The industry and academic experts are more clinical. They're looking at data, statistics and some have a little detachment. There has to be a voice there that's a champion for the patient.
Ebola isn't a threat here, but how worried should we be about these drug-resistant infections in our medical facilities?
The public should not feel secure in what government health officials say about their ability to control outbreaks here. For decades we have not controlled MRSA ( Methicillin-resistantStaphylococcus aureus) and staph infections in U.S. health care facilities, and now also Clostridium difficile. We are at epidemic levels of MRSA and C. diff infections in many health care facilities.
What steps are the medical community and regulators taking to protect the public from drug-resistant healthcare-acquired infections?
The Centers for Disease Control and Prevention only gives recommendations — and they're lax. The CDC has acted for years like hand washing could control health care-acquired infections, and we know that's not true. The CDC standards are way below those of northern European countries, such as the Netherlands and the Scandinavian countries. In those countries they screen patients before they enter the hospital and after they're transferred from one department to another in a facility, and before they're discharged, to be sure the patient hasn't been colonized by a bacteria that could be transmitted to another patient or health care facility. They examine clinical cultures to track where the transmissions are happening. They call the method "search and destroy."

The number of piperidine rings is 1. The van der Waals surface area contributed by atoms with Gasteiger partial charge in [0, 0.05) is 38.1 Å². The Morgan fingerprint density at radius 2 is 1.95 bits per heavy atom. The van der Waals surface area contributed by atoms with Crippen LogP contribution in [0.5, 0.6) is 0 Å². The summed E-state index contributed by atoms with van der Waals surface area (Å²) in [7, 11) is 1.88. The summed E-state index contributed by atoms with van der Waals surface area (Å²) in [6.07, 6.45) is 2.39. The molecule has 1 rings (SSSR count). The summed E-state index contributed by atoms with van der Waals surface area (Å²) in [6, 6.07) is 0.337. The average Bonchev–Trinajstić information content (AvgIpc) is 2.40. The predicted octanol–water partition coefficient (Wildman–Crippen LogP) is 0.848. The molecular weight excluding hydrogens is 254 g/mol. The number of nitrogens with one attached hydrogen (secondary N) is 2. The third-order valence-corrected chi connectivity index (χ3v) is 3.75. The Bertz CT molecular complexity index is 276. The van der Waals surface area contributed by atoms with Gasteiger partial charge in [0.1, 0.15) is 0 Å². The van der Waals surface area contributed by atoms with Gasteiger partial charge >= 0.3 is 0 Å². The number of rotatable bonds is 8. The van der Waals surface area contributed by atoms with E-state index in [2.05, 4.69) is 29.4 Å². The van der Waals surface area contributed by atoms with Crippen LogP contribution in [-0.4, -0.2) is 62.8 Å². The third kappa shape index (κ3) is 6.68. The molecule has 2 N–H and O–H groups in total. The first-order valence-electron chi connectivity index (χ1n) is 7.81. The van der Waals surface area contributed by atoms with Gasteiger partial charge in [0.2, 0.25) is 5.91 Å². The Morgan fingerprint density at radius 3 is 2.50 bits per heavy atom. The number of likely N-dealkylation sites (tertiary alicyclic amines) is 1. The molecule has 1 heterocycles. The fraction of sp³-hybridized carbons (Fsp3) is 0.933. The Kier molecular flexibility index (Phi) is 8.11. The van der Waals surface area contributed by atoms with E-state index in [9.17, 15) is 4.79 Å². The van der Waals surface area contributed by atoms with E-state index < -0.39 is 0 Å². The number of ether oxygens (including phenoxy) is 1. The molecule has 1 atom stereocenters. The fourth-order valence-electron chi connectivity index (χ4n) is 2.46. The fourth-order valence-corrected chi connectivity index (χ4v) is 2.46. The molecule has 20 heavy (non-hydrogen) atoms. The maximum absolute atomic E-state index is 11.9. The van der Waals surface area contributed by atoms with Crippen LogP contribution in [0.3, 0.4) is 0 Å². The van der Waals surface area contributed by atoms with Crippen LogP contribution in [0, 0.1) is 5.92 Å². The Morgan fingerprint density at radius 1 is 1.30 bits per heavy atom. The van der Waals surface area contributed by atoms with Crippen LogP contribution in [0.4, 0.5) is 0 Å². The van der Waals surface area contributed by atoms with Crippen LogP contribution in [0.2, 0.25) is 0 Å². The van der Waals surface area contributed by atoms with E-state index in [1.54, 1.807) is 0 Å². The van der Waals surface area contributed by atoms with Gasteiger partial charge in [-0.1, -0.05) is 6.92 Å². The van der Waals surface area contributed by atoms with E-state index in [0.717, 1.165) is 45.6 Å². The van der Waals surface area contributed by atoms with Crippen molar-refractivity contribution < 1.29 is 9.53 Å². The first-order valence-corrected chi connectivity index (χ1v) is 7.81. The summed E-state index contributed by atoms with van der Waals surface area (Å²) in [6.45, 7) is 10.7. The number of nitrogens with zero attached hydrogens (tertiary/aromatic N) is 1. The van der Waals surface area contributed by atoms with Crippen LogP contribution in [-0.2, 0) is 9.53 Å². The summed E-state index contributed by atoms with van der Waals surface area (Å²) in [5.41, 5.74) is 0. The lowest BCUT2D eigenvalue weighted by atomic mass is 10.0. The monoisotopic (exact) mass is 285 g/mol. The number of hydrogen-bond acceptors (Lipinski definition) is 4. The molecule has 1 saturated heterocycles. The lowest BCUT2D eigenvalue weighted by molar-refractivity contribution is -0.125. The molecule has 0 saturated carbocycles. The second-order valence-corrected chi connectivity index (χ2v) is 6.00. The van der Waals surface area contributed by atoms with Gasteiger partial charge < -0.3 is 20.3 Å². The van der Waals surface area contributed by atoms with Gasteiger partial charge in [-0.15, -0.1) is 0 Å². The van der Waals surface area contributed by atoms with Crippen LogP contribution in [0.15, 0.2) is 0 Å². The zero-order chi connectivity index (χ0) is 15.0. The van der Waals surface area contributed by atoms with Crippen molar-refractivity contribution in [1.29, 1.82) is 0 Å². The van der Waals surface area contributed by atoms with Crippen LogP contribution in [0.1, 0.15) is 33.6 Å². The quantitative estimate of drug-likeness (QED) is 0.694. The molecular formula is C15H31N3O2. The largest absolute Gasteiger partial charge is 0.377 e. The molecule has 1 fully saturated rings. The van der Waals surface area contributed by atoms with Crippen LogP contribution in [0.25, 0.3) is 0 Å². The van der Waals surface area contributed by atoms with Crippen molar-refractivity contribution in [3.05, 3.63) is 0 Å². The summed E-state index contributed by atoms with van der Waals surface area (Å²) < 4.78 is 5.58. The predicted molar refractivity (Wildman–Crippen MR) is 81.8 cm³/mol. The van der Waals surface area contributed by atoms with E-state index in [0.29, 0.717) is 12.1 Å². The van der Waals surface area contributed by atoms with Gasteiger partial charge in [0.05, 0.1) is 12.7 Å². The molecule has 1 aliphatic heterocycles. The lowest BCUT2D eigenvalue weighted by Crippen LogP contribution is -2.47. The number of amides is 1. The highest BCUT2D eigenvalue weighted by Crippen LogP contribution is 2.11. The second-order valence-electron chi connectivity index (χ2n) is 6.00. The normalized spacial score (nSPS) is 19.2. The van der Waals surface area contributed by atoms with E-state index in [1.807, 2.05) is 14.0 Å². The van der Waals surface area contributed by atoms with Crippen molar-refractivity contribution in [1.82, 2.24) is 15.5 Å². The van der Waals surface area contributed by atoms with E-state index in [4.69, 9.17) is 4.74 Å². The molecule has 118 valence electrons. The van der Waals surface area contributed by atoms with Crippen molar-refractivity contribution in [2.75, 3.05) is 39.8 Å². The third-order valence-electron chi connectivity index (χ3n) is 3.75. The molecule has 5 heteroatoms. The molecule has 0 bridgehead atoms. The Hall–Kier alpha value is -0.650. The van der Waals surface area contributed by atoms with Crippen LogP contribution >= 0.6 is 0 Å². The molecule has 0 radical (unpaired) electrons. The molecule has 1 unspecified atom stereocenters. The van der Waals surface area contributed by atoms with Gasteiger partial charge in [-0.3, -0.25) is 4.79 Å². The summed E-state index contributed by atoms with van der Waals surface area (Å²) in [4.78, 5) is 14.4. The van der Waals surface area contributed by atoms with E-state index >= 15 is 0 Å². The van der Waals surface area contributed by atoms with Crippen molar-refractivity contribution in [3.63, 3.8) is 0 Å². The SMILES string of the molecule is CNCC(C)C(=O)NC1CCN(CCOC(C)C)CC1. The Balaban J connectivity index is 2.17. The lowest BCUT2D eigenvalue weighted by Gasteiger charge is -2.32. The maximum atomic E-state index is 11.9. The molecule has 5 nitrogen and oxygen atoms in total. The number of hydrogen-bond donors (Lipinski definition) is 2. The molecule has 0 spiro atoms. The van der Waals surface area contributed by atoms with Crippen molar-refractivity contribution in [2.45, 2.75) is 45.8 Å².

This approach has been proven to work in our country, too. The Veterans Affairs Department hospitals have been screening for MRSA since 2007. They do universal screening, and they have studies that show the method dramatically reduces MRSA infection rates. If the VA is doing it, and it's a federal agency, why isn't the CDC strongly recommending this? There is proof! But this screening approach, called active detection and isolation, is still a second-tier recommendation by the CDC. Other places in the world it's a first-level recommendation. It should be mandatory here.
Editor's Note: Our request for comment from the CDC is pending. To prevent the spread of MRSA in health care facilities, the CDC recommends hand washing; identifying patients who are colonized and infected to prevent contact with others; rapidly reporting lab results; and educating providers. The agency's website says screening of patients to detect bacteria should be considered.
Updated 11:07 a.m.: According to the CDC, the actual effectiveness of the type of screening promoted by Thomas is a subject of ongoing scientific controversy, said Dr. John Jernigan, director of the agency's Office of Health Associated Infections Prevention Research and Evaluation. Other independent agencies, including the Agency for Healthcare Research and Quality, have reviewed the research on the subject and agree with the CDC's recommendations, he said.